Saturday, March 9, 2019

Mike Konczal - The Failures of Neoliberalism Are Bigger Than Politics

This is a really good article on how neoliberalism brought about the complete opposite of what they said it would. They said that there maybe a bit more inequality, but overall, most people would become better off as companies would be become more innovative and therefore more profitable. 

The second was also a sense that if the government took shackles off of business, they would innovate and grow our way out of social problems. Relaxation of antitrust enforcement would lead to more competition and innovation, as was told. Unions would no longer get in the way of businesses. An unleashed financial sector would fund and lead the entire enterprise. The idea of market power, or concentration, was seen as laughable concepts stacked against the disciplining power of markets themselves.

We saw what happened with the financial sector. But there are two broader things that happened alongside it. First, at the level of individual firms, is that firm dynamism has fallen dramatically. The rate of business startups has fallen. In turn, this has shifted the age curve of businesses further out, with firms over 11-years-old accounting for 70 percent of workers in 2000 but 75 percent of workers in 2014. Labor market dynamism has fallen as well, with workers less likely to quit and move their jobs over the past two decades.

But what is most telling is the effect on the economy overall. Tobin’s Q is a measure of equity over the book value of a firm. If it is ever over 1, it means that firms are too profitable and they should invest more to bring it down back to 1. Tobin’s Q has doubled to well over 1 and shows no sign of slowing down. More broadly, there are several other puzzles that, taken together, point to extensive market power in the economy. As economist Gauti Eggertsson and others have summarized, there’s been a sustained increase in markups, a decrease in the real rate of interest, falling by roughly half since 1980, even while the measured average return on capital is relatively constant, and a break in the link between profits and investments. Another way to look at it: Corporate profits remain high, even as real interest rates have declined over the past several decades. That profits remain so high in nominal terms even as interest rates decline has brought economists to discuss a “profit share”that has increased at the expense of both capital and labor share. All of these factors together—high markups and profits, low interest rates, weak investment—point to a significant market power problem that impacts the macroeconomy.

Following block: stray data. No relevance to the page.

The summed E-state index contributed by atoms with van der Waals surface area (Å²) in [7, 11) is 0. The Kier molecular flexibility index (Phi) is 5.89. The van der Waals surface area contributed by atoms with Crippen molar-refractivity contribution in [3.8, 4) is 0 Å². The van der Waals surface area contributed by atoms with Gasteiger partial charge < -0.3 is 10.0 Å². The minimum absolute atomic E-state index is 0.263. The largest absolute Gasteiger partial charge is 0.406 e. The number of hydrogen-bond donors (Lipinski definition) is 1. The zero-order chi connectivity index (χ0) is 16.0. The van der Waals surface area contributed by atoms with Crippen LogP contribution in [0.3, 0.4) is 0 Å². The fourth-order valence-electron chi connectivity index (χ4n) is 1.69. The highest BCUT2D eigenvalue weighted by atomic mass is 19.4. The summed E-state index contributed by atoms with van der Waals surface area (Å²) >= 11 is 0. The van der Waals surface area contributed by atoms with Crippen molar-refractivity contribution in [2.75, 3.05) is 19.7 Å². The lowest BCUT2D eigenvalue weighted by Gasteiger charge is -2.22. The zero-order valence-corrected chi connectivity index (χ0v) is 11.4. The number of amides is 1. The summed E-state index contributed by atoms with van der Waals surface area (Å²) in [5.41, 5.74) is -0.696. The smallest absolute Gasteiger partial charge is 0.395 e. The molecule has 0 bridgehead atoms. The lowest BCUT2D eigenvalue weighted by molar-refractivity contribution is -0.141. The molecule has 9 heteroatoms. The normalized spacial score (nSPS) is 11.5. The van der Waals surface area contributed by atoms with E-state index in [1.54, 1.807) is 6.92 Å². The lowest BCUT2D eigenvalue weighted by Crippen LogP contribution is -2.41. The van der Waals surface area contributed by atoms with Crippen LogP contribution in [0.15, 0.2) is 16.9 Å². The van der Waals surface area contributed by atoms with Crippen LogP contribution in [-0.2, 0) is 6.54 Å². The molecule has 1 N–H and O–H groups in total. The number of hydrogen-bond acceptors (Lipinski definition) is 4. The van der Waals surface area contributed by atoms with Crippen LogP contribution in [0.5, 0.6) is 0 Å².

Mike Konczal is a Fellow with the Roosevelt Institute, where he works on financial reform, unemployment, inequality, and a progressive vision of the economy. 

 Roosevelt Institute

Mike Konczal - The Failures of Neoliberalism Are Bigger Than Politics

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